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by Christina Elston
Ignoring your money, even if you have a spouse who handles the family finances, is not a good idea. “Bad things can happen to you that you don’t know about,” says Janet Bodnar, editor of Kiplinger’s Personal Finance magazine and a nationally recognized finance expert. You could discover that your spouse hasn’t purchased life insurance, hasn’t been paying the bills, or botched your investment strategy. “Your spouse might not be as knowledgeable about money as you think,” Bodnar says.
The only way to really know what’s going on with your money is to find out the following:
1. How much do you have, and how much do you owe?
Bodnar and financial advisor Candace Bahr, co-founder of the Women's Institute for Financial Education (WIFE), advocate sitting down with your partner to review your financial situation at least once a year. Bahr equates it with getting on the scale at the beginning of a weight-loss effort. And since it’s time to begin rounding up information for filing your income taxes, this is the perfect time to do it. As you gather up bank statements and investment documents, stop and read them.
Your goal is to add up all of your assets, including savings, investments, insurance policies, and the value of your home and cars.
Next, add up the outstanding balance on your mortgage, car loans, credit cards, and any other debts you might be carrying. This is something Bodnar says you should keep tabs on by reviewing your bank and credit-card statements every month – even if you aren’t the one paying the bills.
Bodnar also advises getting a copy of your credit report (and your spouse’s) at www.annualcreditreport.com. This official website created by the three nationwide consumer credit reporting companies entitles you to one free report each year from each of them. Beware other credit reporting sites, which are set up to try to sell you financial services, Bodnar says.
2. How much is coming in and going out?
Examine your income and expenses. Along with all of your other tax information, in January you should receive W-2 forms showing the wages you brought in last year. Do a little math, or just pull current pay stubs, to add up your monthly income. Include income from investments, and any other money you have coming in, so that you have a grand total of what you bring in each month.
Next, look at how much you are spending. Review the last six months of transactions from your checking account, says certified financial planner Barry Mendelson, member of the Financial Planning Association, a national industry alliance. Look at how much you take out each month and where the money went.
If you’re paying credit-card bills or other debt, make sure that what you pay each month is greater than what you’re being charged in interest. This way, at least some of your payment is being put toward paying down your actual debt (the principal).
3. What are your financial goals, and how will you reach them?
Once you’ve figured out what funds you have available, think about what you’d like to do with them. Bodnar suggests that couples talk about this on a regular basis, to make sure one of you isn’t tucking away cash for a new computer while the other dreams of a European vacation.
Do you have savings? You should. Ideally, experts say we should all be saving 10 to 15 percent of our income – and that’s for retirement alone. “If you aren’t there, start where you are and try and build,” advises Bahr.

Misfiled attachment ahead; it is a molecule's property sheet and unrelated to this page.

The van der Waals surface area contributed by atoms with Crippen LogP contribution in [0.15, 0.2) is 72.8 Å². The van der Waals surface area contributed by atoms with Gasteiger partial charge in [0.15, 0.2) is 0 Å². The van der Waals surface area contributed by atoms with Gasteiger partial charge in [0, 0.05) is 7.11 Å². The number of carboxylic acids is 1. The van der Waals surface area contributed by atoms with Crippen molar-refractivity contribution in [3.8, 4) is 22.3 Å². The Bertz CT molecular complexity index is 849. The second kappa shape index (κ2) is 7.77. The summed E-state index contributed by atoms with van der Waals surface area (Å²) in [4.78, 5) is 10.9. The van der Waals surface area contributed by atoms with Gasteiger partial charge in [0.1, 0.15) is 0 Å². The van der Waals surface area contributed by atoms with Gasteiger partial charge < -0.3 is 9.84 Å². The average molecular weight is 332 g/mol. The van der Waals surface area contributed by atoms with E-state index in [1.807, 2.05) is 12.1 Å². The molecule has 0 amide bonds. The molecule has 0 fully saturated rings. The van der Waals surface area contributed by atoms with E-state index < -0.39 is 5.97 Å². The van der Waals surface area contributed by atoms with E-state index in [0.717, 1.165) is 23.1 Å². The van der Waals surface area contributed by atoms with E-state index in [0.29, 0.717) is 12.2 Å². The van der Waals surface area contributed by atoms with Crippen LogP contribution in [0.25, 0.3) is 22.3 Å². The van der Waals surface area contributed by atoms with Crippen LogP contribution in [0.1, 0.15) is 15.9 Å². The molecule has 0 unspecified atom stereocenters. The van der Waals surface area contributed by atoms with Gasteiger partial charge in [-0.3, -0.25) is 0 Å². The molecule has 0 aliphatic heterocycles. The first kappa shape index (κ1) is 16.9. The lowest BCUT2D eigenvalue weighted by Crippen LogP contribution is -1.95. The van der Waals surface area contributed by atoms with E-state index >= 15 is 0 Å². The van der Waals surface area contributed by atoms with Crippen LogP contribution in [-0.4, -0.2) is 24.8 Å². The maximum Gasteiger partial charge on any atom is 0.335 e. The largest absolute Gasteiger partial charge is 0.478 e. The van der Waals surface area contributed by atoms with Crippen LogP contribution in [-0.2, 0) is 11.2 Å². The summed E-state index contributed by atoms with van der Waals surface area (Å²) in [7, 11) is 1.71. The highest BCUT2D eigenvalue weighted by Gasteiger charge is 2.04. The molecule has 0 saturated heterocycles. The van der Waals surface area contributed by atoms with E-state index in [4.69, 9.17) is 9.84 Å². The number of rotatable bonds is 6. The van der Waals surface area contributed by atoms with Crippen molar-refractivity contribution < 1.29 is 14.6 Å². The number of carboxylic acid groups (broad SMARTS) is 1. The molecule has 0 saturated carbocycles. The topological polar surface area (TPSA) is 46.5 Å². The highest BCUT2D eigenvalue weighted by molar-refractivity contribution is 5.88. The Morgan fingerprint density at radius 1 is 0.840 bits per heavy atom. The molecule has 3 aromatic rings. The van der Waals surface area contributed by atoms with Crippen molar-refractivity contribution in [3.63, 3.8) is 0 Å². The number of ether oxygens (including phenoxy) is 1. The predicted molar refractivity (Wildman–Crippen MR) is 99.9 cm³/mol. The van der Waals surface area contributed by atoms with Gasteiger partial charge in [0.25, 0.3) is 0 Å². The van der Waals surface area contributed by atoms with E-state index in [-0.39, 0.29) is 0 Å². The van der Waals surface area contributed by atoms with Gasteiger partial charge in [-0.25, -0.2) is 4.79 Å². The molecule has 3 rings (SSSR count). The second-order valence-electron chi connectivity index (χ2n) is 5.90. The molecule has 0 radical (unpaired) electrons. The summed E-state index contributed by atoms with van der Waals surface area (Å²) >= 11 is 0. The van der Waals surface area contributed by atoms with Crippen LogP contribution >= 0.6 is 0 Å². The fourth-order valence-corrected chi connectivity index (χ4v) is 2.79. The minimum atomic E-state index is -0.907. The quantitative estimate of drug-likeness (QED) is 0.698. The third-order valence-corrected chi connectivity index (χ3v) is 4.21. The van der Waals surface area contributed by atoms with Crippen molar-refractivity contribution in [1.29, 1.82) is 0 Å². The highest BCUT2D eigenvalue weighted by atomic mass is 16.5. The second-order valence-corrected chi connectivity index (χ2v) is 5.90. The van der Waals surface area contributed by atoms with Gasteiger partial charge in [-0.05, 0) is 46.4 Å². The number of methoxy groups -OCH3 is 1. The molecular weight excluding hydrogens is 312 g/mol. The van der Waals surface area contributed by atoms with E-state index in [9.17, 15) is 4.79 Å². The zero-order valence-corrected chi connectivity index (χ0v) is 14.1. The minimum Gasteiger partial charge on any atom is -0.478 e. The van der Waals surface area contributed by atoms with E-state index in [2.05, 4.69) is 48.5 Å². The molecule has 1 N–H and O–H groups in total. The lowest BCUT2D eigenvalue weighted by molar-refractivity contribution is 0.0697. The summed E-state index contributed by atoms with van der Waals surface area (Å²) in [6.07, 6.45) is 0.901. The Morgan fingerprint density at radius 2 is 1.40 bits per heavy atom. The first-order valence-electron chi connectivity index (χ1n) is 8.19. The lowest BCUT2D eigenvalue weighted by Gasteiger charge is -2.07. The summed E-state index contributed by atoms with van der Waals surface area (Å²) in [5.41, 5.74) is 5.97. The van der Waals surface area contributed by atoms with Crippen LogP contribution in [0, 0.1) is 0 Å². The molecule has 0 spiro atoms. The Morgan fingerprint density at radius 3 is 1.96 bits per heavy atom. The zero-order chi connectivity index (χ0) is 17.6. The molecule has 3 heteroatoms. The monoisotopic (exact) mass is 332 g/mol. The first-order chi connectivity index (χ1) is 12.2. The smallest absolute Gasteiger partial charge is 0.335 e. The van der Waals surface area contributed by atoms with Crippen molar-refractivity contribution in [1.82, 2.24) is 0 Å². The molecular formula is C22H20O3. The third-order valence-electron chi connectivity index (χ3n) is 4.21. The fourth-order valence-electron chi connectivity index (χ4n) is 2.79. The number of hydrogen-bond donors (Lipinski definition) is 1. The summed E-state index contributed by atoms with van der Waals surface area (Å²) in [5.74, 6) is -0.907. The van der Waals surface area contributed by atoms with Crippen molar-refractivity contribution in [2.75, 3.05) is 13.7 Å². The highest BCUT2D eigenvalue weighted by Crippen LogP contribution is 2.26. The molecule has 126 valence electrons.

4. What is your plan for retirement?
Sign up for the 401(k) plan at work. These plans allow you to divert a percentage of each paycheck, before taxes, into a separate investment account, where it’s held tax-free until you retire. Many employers will match your contribution dollar for dollar up to a certain point, so make sure you are contributing enough to take full advantage. Find out what retirement plans your spouse is contributing to, and how much is going in.
If you are a stay-at-home mom, Bodnar says you should still be saving for your own retirement, and you can do this with the help of a Spousal IRA. IRAs (Individual Retirement Accounts) are private accounts similar to a 401(k). They allow workers to set aside a portion of their income, tax-free, to be held until retirement. Working spouses can also contribute to Spousal IRAs on behalf of their stay-at-home partners.
5. Do you need to talk to a professional?
You can probably tackle all of questions 1 through 4, and most other financial issues, by yourself – or with help from the spouse who has been handling the family finances. Here's when you might need to bring in a pro:
• If you have a major life change – The news could be bad, like a divorce or the death of a spouse, or good, like the birth of a child or a promotion and raise in salary.
• If you receive a large lump sum of money – Whether it’s an inheritance, lottery winnings or another windfall, make sure you make the most of it.
• If you have an investment portfolio to manage – Investing can get complicated.
• If you just need someone to help you get started in the right direction.
Look for a certified financial planner who charges by the hour for services. Ask for referrals from people with financial resources and values that are both similar to your own. Just don't stop monitoring your finances. “If you had a nanny in the house, don’t you think you’d be checking on your nanny to make sure she was taking good care of your children?” asks Bahr. The same is true for the person taking care of your money.
Christina Elston is a frequent contributor to the Boston Parents Paper.
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